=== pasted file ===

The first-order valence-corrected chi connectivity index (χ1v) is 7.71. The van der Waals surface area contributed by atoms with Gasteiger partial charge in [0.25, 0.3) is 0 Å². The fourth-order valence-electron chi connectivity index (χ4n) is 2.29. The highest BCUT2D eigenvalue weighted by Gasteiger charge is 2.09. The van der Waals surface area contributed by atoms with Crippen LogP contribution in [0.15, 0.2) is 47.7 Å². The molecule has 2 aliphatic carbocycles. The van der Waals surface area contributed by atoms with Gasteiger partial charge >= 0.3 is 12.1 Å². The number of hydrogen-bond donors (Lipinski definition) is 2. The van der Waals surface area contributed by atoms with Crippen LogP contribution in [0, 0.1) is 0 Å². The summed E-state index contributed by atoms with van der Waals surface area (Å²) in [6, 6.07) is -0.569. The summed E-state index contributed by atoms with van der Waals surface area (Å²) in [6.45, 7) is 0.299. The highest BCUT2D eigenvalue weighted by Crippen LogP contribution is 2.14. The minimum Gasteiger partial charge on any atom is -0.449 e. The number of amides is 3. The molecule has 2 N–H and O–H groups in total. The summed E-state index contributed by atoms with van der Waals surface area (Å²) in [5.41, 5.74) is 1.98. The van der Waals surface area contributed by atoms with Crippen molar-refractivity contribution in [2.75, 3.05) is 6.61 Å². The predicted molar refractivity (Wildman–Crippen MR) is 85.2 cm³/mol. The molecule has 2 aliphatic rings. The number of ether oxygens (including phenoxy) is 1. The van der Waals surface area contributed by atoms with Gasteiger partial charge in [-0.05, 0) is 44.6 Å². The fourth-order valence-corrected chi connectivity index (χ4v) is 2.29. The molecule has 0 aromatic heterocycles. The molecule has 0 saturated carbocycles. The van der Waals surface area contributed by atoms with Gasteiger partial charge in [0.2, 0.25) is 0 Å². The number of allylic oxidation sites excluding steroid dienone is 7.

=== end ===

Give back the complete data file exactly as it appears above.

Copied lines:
The first-order valence-corrected chi connectivity index (χ1v) is 7.71. The van der Waals surface area contributed by atoms with Gasteiger partial charge in [0.25, 0.3) is 0 Å². The fourth-order valence-electron chi connectivity index (χ4n) is 2.29. The highest BCUT2D eigenvalue weighted by Gasteiger charge is 2.09. The van der Waals surface area contributed by atoms with Crippen LogP contribution in [0.15, 0.2) is 47.7 Å². The molecule has 2 aliphatic carbocycles. The van der Waals surface area contributed by atoms with Gasteiger partial charge >= 0.3 is 12.1 Å². The number of hydrogen-bond donors (Lipinski definition) is 2. The van der Waals surface area contributed by atoms with Crippen LogP contribution in [0, 0.1) is 0 Å². The summed E-state index contributed by atoms with van der Waals surface area (Å²) in [6, 6.07) is -0.569. The summed E-state index contributed by atoms with van der Waals surface area (Å²) in [6.45, 7) is 0.299. The highest BCUT2D eigenvalue weighted by Crippen LogP contribution is 2.14. The minimum Gasteiger partial charge on any atom is -0.449 e. The number of amides is 3. The molecule has 2 N–H and O–H groups in total. The summed E-state index contributed by atoms with van der Waals surface area (Å²) in [5.41, 5.74) is 1.98. The van der Waals surface area contributed by atoms with Crippen molar-refractivity contribution in [2.75, 3.05) is 6.61 Å². The predicted molar refractivity (Wildman–Crippen MR) is 85.2 cm³/mol. The molecule has 2 aliphatic rings. The number of ether oxygens (including phenoxy) is 1. The van der Waals surface area contributed by atoms with Gasteiger partial charge in [-0.05, 0) is 44.6 Å². The fourth-order valence-corrected chi connectivity index (χ4v) is 2.29. The molecule has 0 aromatic heterocycles. The molecule has 0 saturated carbocycles. The van der Waals surface area contributed by atoms with Gasteiger partial charge in [0.2, 0.25) is 0 Å². The number of allylic oxidation sites excluding steroid dienone is 7.